Even with so much time still left in the pre-draft evaluation process, it's already looking like the Houston Texans would be foolish to not draft Texas A&M quarterback Johnny Manziel with the first overall pick. Manziel has made it known that he would love to remain in his home state as a pro. The Texans also would be crazy to not take a quarterback when that is the most pressing need on this team. Add in the fact that there isn't a dramatically better signal-caller in this class than Manziel, and you can see where this is going. The Texans might have a hard time selling any other choice to their fan base.
The easy assumption is that Houston is facing the same situation that Vince Young created for them in 2006, when the former University of Texas star and Houston native was dying to join his hometown team after a brilliant college career. It's not. The Texans were smart enough to see they had more attractive options in that class, namely defensive end Mario Williams (whom they eventually selected with that year's first overall pick) and running back Reggie Bush. Manziel is a more polished, electrifying talent than Young ever was, one who would be a marketing dream for the Texans' support staff.
It's also worth noting that this year's quarterback class doesn't have a player who transcends all others. For all the red flags that critics like to attach to Manziel, Louisville's Teddy Bridgewater and Central Florida's Blake Bortles have their own shortcomings. Bridgewater has a frame so slight that scouts question how he'll handle the pounding at the next level. Bortles has produced one sensational year during his college career, which could make him the next Mark Sanchez. In other words, it's not as if the Texans are going to be bailed out by some prospect morphing into the next Andrew Luck in the coming months.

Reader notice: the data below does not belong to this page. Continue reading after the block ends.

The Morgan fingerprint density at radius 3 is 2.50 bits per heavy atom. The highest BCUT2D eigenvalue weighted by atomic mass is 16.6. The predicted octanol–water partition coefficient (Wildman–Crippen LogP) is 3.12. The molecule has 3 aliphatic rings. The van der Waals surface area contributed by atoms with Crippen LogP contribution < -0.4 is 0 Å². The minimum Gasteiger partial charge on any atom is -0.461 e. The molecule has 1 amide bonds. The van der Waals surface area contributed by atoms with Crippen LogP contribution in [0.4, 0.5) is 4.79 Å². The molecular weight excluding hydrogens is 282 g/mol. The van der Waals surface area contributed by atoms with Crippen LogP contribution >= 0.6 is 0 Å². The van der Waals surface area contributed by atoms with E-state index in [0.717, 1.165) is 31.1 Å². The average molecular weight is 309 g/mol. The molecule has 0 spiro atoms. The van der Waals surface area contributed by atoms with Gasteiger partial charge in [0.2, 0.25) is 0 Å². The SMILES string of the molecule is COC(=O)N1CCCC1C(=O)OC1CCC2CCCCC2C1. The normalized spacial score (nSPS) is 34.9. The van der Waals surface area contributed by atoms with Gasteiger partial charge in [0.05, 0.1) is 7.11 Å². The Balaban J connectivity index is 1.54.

Instead, Houston might have to accept that Manziel is their man, so long as he doesn't flop at his pro day. If he weren't coachable - and some already wonder how he would co-exist with Texans head coach Bill O'Brien, a man who made his name tutoring Tom Brady in New England - he wouldn't have vaulted to stardom in only two seasons at A&M. If Manziel had a lousy work ethic, another commonly mentioned concern, he wouldn't have been grinding under quarterback guru George Whitfield since before anybody ever knew his name outside of College Station. And if Manziel really is overrated, he wouldn't have someone like former Oklahoma and Dallas Cowboys head coach Barry Switzer talking about how he'd never seen a player dominate college football as Manziel did over the past two seasons.
Switzer's comments drive home the most important point concerning Manziel right now: He's the most dynamic signal-caller in this class. With all due respect to ESPN NFL analyst Ron Jaworski - who recently claimed that early film study led him to believe Manziel wasn't worth a pick in the first three rounds - playing quarterback in the league these days isn't just about dominating from the pocket any more. It's about making plays out of nothing, when all hell is breaking loose around you.